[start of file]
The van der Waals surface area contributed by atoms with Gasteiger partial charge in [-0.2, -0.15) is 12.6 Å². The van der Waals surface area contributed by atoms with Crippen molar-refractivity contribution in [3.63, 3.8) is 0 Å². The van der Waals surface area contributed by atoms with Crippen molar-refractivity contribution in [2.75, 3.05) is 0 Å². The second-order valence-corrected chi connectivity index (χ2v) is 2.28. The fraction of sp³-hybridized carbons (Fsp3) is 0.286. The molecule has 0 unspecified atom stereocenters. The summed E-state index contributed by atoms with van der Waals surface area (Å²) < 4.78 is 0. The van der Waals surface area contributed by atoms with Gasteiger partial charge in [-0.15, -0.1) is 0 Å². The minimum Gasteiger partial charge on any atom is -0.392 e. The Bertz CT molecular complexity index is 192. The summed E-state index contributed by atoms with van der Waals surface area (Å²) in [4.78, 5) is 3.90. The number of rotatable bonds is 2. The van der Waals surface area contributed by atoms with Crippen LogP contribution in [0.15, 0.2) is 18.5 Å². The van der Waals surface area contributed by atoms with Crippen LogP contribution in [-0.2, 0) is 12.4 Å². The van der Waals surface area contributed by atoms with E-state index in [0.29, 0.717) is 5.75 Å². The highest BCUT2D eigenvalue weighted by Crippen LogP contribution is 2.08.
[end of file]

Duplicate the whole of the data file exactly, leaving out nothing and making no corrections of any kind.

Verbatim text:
The van der Waals surface area contributed by atoms with Gasteiger partial charge in [-0.2, -0.15) is 12.6 Å². The van der Waals surface area contributed by atoms with Crippen molar-refractivity contribution in [3.63, 3.8) is 0 Å². The van der Waals surface area contributed by atoms with Crippen molar-refractivity contribution in [2.75, 3.05) is 0 Å². The second-order valence-corrected chi connectivity index (χ2v) is 2.28. The fraction of sp³-hybridized carbons (Fsp3) is 0.286. The molecule has 0 unspecified atom stereocenters. The summed E-state index contributed by atoms with van der Waals surface area (Å²) < 4.78 is 0. The van der Waals surface area contributed by atoms with Gasteiger partial charge in [-0.15, -0.1) is 0 Å². The minimum Gasteiger partial charge on any atom is -0.392 e. The Bertz CT molecular complexity index is 192. The summed E-state index contributed by atoms with van der Waals surface area (Å²) in [4.78, 5) is 3.90. The number of rotatable bonds is 2. The van der Waals surface area contributed by atoms with Crippen LogP contribution in [0.15, 0.2) is 18.5 Å². The van der Waals surface area contributed by atoms with Crippen LogP contribution in [-0.2, 0) is 12.4 Å². The van der Waals surface area contributed by atoms with E-state index in [0.29, 0.717) is 5.75 Å². The highest BCUT2D eigenvalue weighted by Crippen LogP contribution is 2.08.